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Houston Business and Family Law Blog

Factors to remember for a parent who has child custody

When there is a divorce in Houston, one of the common issues in dispute will be child custody. The best interests of the child are key. There are foundational factors to remember whether there is physical or legal custody ordered by the court or the couple has come to an informal agreement.

Custodial parents must take certain steps to adhere to their responsibilities. A parenting plan will be needed so that the non-custodial parent is able to see the child regularly. If there is no parenting plan organized by the parents, the court can order a visitation schedule. Often, a custodial parent will receive child support from the non-custodial parent. It is wise to retain a record of what is paid in case the supporting parent falls behind and proof is needed as to what is owed.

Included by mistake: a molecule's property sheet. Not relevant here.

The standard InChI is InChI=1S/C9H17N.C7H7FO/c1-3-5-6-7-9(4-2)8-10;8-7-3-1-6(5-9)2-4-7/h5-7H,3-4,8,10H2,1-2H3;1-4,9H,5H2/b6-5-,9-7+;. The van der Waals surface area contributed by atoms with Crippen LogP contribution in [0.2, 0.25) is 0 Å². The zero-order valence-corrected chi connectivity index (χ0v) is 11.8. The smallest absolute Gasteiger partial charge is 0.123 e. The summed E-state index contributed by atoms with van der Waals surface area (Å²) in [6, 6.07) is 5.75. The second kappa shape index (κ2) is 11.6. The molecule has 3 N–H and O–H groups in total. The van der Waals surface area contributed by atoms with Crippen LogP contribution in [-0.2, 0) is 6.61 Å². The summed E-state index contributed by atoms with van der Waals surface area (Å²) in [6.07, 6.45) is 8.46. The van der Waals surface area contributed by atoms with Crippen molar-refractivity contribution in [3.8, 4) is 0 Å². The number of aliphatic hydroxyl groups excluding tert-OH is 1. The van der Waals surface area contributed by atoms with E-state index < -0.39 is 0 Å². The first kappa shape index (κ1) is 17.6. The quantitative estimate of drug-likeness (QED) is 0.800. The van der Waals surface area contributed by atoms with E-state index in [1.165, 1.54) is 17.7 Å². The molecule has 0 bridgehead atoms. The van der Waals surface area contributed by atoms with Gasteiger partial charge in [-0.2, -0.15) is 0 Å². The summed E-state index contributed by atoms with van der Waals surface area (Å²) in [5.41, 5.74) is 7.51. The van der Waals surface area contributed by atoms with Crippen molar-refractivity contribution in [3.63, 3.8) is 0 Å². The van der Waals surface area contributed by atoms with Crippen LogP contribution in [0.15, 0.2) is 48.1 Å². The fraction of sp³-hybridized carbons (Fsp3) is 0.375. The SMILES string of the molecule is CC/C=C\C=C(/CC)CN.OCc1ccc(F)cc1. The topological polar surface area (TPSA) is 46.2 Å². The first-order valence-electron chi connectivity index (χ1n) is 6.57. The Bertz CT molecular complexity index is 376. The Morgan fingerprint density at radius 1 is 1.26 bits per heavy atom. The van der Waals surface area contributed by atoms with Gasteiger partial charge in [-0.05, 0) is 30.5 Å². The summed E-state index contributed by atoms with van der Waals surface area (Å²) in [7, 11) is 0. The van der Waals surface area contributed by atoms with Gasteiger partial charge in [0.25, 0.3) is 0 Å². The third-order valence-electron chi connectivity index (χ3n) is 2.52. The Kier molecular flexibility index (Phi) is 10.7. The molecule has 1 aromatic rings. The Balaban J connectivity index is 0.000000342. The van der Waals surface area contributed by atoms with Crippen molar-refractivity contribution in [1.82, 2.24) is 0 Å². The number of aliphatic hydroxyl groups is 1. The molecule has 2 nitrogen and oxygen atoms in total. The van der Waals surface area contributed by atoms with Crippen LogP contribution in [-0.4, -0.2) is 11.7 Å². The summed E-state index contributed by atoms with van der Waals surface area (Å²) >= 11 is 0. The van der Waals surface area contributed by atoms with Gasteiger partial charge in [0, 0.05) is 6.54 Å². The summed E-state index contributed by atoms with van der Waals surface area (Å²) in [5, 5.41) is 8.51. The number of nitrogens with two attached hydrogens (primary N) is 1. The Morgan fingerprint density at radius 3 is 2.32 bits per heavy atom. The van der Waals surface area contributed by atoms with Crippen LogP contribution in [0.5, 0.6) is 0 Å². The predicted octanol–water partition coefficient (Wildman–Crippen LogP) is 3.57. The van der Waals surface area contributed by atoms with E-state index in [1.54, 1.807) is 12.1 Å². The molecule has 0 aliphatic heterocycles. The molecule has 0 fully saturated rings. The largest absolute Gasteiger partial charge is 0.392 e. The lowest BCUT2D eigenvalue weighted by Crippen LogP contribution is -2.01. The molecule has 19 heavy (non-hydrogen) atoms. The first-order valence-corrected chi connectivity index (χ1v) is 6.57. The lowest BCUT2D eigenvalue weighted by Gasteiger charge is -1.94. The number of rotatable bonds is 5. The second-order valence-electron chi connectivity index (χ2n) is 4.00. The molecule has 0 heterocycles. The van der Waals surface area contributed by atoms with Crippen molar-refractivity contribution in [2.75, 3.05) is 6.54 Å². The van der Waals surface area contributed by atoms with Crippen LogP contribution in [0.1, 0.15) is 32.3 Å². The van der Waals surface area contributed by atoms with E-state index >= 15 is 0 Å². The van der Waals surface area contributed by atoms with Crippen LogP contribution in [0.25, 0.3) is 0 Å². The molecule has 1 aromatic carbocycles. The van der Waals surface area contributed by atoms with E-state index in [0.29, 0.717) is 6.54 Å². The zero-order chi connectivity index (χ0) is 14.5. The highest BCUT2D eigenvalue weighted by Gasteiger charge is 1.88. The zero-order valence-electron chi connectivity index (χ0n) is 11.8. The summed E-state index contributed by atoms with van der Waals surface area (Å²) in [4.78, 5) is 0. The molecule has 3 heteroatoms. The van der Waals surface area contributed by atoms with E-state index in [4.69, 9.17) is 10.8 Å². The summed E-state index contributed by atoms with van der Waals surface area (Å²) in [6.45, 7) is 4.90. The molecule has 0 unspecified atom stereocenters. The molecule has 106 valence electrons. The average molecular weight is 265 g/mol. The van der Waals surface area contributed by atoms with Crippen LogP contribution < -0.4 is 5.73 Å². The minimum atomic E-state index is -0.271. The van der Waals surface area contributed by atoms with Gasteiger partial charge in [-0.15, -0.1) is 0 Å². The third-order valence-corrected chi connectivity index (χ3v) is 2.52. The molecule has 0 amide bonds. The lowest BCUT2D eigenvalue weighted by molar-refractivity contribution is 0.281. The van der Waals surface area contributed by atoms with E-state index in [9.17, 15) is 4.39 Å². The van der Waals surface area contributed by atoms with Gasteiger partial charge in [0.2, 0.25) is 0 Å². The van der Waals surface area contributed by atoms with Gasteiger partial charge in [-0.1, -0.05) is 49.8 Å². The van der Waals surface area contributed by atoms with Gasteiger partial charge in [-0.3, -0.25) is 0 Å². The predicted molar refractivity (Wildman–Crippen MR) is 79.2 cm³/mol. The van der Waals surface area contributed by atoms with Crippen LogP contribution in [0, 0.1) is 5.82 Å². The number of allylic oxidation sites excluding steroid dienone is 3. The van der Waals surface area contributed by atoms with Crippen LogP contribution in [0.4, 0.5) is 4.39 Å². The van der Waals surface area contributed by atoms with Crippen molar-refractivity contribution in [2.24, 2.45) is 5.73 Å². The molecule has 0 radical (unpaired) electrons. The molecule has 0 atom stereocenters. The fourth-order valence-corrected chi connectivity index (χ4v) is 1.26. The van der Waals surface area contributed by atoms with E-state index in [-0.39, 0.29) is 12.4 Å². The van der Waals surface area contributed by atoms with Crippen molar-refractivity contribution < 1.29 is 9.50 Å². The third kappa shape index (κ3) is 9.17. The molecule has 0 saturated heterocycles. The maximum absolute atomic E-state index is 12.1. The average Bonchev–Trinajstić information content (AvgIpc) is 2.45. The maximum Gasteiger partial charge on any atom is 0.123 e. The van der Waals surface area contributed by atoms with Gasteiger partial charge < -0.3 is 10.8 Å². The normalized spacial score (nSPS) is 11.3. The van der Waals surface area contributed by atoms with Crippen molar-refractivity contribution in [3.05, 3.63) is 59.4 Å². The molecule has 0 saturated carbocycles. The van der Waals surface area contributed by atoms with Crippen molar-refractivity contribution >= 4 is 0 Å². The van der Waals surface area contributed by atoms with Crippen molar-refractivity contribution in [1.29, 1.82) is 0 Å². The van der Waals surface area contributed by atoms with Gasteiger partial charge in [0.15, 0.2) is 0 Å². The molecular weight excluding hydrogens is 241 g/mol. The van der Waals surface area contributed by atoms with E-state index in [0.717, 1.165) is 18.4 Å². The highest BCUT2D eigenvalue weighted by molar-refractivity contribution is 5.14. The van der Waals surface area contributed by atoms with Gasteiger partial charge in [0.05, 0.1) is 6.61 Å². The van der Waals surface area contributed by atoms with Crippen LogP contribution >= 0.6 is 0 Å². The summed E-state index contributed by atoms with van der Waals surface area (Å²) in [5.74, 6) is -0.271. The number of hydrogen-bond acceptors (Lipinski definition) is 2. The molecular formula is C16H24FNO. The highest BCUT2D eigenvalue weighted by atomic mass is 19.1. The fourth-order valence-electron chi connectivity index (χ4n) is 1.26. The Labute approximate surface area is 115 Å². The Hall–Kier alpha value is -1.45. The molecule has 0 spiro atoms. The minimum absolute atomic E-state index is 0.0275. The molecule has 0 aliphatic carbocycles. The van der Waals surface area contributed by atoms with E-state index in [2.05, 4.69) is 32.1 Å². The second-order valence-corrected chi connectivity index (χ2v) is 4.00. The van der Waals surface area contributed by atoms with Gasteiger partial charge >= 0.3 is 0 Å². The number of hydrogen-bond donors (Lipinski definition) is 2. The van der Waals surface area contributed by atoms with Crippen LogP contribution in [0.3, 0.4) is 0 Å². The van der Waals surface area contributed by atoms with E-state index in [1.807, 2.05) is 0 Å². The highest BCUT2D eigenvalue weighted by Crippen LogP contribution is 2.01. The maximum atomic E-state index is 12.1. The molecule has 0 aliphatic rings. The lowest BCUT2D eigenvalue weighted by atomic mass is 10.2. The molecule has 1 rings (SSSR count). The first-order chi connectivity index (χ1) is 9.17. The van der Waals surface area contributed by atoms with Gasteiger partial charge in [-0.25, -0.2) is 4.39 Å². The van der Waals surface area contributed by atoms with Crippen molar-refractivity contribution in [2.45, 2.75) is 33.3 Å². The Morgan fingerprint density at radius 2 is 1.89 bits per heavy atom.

A new tax strategy for alimony in a high-asset divorce

The overhaul of the U.S. tax code brought a radical change for many Americans, especially those who filed for divorce after Jan. 1. One of the most significant changes is how alimony is taxed. The new law no longer allows the paying spouse to deduct the payments, while the receiving spouse does not have to claim it as income.

Is all property eligible for division in a divorce?